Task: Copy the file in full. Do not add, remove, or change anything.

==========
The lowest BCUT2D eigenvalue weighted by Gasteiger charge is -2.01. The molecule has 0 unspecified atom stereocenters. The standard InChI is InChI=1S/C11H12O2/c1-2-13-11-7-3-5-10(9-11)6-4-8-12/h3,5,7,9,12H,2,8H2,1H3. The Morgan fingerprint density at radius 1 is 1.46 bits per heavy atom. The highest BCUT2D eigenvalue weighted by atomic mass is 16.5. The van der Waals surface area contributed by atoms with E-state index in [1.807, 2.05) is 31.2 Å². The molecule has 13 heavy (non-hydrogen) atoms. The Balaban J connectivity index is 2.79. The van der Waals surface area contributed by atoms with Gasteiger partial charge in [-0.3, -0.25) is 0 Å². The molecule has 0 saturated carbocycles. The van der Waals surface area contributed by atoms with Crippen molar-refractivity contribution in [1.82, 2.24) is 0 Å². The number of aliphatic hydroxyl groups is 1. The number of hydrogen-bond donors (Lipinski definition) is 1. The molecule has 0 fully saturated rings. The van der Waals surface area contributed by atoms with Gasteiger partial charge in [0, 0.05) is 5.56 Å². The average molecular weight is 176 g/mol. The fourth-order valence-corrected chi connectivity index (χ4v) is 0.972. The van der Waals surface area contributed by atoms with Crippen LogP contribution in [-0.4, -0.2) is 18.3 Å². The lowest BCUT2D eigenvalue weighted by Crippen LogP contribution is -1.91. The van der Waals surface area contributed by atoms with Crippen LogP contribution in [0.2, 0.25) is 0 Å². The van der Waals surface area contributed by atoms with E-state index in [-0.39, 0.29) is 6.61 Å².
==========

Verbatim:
The lowest BCUT2D eigenvalue weighted by Gasteiger charge is -2.01. The molecule has 0 unspecified atom stereocenters. The standard InChI is InChI=1S/C11H12O2/c1-2-13-11-7-3-5-10(9-11)6-4-8-12/h3,5,7,9,12H,2,8H2,1H3. The Morgan fingerprint density at radius 1 is 1.46 bits per heavy atom. The highest BCUT2D eigenvalue weighted by atomic mass is 16.5. The van der Waals surface area contributed by atoms with E-state index in [1.807, 2.05) is 31.2 Å². The molecule has 13 heavy (non-hydrogen) atoms. The Balaban J connectivity index is 2.79. The van der Waals surface area contributed by atoms with Gasteiger partial charge in [-0.3, -0.25) is 0 Å². The molecule has 0 saturated carbocycles. The van der Waals surface area contributed by atoms with Crippen molar-refractivity contribution in [1.82, 2.24) is 0 Å². The number of aliphatic hydroxyl groups is 1. The number of hydrogen-bond donors (Lipinski definition) is 1. The molecule has 0 fully saturated rings. The van der Waals surface area contributed by atoms with Gasteiger partial charge in [0, 0.05) is 5.56 Å². The average molecular weight is 176 g/mol. The fourth-order valence-corrected chi connectivity index (χ4v) is 0.972. The van der Waals surface area contributed by atoms with Crippen LogP contribution in [-0.4, -0.2) is 18.3 Å². The lowest BCUT2D eigenvalue weighted by Crippen LogP contribution is -1.91. The van der Waals surface area contributed by atoms with Crippen LogP contribution in [0.2, 0.25) is 0 Å². The van der Waals surface area contributed by atoms with E-state index in [-0.39, 0.29) is 6.61 Å².